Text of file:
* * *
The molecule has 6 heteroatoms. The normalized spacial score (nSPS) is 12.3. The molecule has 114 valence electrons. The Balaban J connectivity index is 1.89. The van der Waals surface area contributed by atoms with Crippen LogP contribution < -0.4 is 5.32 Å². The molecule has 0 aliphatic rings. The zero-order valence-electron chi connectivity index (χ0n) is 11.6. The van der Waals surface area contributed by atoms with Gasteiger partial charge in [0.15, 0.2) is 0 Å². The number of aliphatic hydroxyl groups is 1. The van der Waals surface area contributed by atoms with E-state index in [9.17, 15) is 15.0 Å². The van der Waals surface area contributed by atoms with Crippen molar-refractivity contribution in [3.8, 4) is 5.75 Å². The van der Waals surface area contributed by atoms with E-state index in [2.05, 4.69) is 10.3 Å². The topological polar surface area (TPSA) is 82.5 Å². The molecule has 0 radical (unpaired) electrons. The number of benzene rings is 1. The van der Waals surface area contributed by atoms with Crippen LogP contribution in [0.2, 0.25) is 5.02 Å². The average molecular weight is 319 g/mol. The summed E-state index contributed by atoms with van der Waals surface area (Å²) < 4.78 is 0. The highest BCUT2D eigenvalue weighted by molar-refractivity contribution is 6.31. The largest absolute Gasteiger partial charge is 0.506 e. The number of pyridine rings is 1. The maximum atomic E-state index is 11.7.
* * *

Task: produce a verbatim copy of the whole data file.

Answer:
The molecule has 6 heteroatoms. The normalized spacial score (nSPS) is 12.3. The molecule has 114 valence electrons. The Balaban J connectivity index is 1.89. The van der Waals surface area contributed by atoms with Crippen LogP contribution < -0.4 is 5.32 Å². The molecule has 0 aliphatic rings. The zero-order valence-electron chi connectivity index (χ0n) is 11.6. The van der Waals surface area contributed by atoms with Gasteiger partial charge in [0.15, 0.2) is 0 Å². The number of aliphatic hydroxyl groups is 1. The van der Waals surface area contributed by atoms with E-state index in [9.17, 15) is 15.0 Å². The van der Waals surface area contributed by atoms with Crippen molar-refractivity contribution in [3.8, 4) is 5.75 Å². The van der Waals surface area contributed by atoms with E-state index in [2.05, 4.69) is 10.3 Å². The topological polar surface area (TPSA) is 82.5 Å². The molecule has 0 radical (unpaired) electrons. The number of benzene rings is 1. The van der Waals surface area contributed by atoms with Crippen LogP contribution in [0.2, 0.25) is 5.02 Å². The average molecular weight is 319 g/mol. The summed E-state index contributed by atoms with van der Waals surface area (Å²) < 4.78 is 0. The highest BCUT2D eigenvalue weighted by molar-refractivity contribution is 6.31. The largest absolute Gasteiger partial charge is 0.506 e. The number of pyridine rings is 1. The maximum atomic E-state index is 11.7.